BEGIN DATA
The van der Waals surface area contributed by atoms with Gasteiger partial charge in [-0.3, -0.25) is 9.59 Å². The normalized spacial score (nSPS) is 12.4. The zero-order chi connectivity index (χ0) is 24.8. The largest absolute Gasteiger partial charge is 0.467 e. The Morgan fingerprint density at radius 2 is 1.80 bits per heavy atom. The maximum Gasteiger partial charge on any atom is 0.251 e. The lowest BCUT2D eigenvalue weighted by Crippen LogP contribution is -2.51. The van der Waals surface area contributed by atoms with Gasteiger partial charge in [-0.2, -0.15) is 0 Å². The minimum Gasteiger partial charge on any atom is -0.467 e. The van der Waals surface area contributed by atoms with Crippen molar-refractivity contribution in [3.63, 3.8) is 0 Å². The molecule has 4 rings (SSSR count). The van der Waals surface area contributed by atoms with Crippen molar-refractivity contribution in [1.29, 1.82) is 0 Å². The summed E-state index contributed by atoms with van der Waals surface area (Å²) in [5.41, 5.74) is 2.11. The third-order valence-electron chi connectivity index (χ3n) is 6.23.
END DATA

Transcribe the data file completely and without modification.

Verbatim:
The van der Waals surface area contributed by atoms with Gasteiger partial charge in [-0.3, -0.25) is 9.59 Å². The normalized spacial score (nSPS) is 12.4. The zero-order chi connectivity index (χ0) is 24.8. The largest absolute Gasteiger partial charge is 0.467 e. The Morgan fingerprint density at radius 2 is 1.80 bits per heavy atom. The maximum Gasteiger partial charge on any atom is 0.251 e. The lowest BCUT2D eigenvalue weighted by Crippen LogP contribution is -2.51. The van der Waals surface area contributed by atoms with Gasteiger partial charge in [-0.2, -0.15) is 0 Å². The minimum Gasteiger partial charge on any atom is -0.467 e. The van der Waals surface area contributed by atoms with Crippen molar-refractivity contribution in [3.63, 3.8) is 0 Å². The molecule has 4 rings (SSSR count). The van der Waals surface area contributed by atoms with Crippen molar-refractivity contribution in [1.29, 1.82) is 0 Å². The summed E-state index contributed by atoms with van der Waals surface area (Å²) in [5.41, 5.74) is 2.11. The third-order valence-electron chi connectivity index (χ3n) is 6.23.